by Arnold Woods
At the east end of the Music Concourse in Golden Gate Park sits the SkyStar Wheel, which has had, pardon the pun, a star-crossed year. It was erected to be a part of the Park’s sesquicentennial festivities this year, but the pandemic delayed its opening, caused ride restrictions once it opened, and, currently, has temporarily closed it back down. Despite the pandemic-related issues though, the SkyStar Wheel is not just a simple entertainment option for the Park’s year-long 150th birthday party. Rather it is an homage to an earlier wheel, the Firth Wheel of the 1894 Midwinter Fair.
The 1894 California Midwinter International Exposition was an idea brought to San Francisco by San Francisco Chronicle publisher Michael de Young, after he served as the Commissioner of California exhibits at the 1893 World’s Columbian Exposition in Chicago. One of the highlights of the 1893 Columbian Exposition was the world’s first Ferris Wheel, designed and built by George Washington Gale Ferris, Jr. There were earlier iterations of this type of “wheel” attraction, notably the Somers Wheel at several beach resort areas in New York and New Jersey, but Ferris’ design was sufficiently different to survive some patent lawsuits. The Ferris Wheel in Chicago rose 250 feet, towering over the exposition grounds.
De Young wanted Ferris to bring his wheel to San Francisco, but Ferris, who thought the Columbian exposition management had defrauded him out of his share of the profits from the ride, would not do so. De Young would not be denied, however. So the Midwinter Fair’s executive committee turned to the owner of the Phoenix Iron Works, J. Kirk Firth, a part of the California contingent at the Columbian exposition, to design a Ferris Wheel for them.1 Firth’s design was half the size of the Chicago Ferris Wheel, but otherwise modeled on its counterpart.2 There were 16 cars on the structure that were each 8-feet long and wide and 6-feet tall and could carry up to 10 people.3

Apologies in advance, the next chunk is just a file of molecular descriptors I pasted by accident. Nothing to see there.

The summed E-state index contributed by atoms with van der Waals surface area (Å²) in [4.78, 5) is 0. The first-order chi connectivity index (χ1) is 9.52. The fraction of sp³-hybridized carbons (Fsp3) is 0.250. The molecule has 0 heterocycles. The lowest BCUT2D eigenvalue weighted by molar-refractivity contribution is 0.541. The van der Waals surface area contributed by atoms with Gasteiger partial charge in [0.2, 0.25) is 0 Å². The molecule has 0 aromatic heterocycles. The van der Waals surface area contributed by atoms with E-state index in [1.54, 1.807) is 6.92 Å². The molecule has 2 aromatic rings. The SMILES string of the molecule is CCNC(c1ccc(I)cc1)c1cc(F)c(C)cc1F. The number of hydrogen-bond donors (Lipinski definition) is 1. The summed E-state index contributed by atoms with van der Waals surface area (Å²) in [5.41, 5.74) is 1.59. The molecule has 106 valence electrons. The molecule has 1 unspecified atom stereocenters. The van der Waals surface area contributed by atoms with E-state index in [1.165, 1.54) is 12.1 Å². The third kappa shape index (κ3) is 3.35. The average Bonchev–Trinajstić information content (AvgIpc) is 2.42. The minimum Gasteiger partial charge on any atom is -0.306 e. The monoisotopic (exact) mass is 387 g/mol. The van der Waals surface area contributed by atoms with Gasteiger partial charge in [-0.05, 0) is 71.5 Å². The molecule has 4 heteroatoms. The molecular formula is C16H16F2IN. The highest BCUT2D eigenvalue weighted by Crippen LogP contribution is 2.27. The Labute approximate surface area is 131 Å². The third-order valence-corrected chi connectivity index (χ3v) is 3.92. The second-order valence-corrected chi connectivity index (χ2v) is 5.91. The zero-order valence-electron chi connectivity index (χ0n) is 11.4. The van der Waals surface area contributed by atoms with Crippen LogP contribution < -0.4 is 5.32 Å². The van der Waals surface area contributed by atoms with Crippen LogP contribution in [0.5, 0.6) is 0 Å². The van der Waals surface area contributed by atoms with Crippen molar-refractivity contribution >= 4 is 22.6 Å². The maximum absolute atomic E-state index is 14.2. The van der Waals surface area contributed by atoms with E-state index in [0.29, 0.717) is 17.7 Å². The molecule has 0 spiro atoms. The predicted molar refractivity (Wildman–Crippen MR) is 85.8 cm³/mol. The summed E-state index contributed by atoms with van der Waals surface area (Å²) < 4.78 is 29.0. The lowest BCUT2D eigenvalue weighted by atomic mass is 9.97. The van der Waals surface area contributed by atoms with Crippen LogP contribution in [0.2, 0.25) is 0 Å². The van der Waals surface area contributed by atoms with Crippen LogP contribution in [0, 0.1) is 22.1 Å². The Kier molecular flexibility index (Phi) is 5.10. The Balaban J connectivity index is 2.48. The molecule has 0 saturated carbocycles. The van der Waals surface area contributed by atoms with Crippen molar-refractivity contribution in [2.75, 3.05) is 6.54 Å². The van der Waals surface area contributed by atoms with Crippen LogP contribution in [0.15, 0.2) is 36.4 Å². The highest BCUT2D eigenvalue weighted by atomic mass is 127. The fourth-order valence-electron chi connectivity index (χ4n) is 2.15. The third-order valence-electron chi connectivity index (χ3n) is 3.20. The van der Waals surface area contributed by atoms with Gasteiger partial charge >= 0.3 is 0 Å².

Night view through archway of Horticultural and Agricultural building at Bonet’s Tower and Firth Wheel, 1894. (wnp37.03185; Isaiah West Taber, photographer – Marilyn Blaisdell Collection / Courtesy of a Private Collector)
The Midwinter Fair officially opened on Saturday, January 27, 1894, but various concessions and exhibits opened before then as their construction was completed. On Saturday, January 13, 1894, the Firth Wheel took its first passengers for a ride beginning at 1:00 p.m.4 By the end of that day, over 2300 people had taken a spin on it. On the official opening day two weeks later, some 72,248 people clicked through the turnstiles of the Fair.5 The Firth Wheel was described as going “around like a veritable wheel of fortune” that day.6 A giddy San Francisco Chronicle–remember its publisher, Michael de Young was the brainchild behind the Fair–gave the opening of the Midwinter Fair ten pages of coverage. Day 2 of the Fair quieted down some but about 12,300 people still showed up with about half that amount riding the Firth Wheel.7
Firth Wheel behind Cafe Richie restaurant and Kilauea the Burning Volcano exhibit at Midwinter Fair, 1894. (wnp37.03150; Isaiah West Taber, photographer – Marilyn Blaisdell Collection / Courtesy of a Private Collector)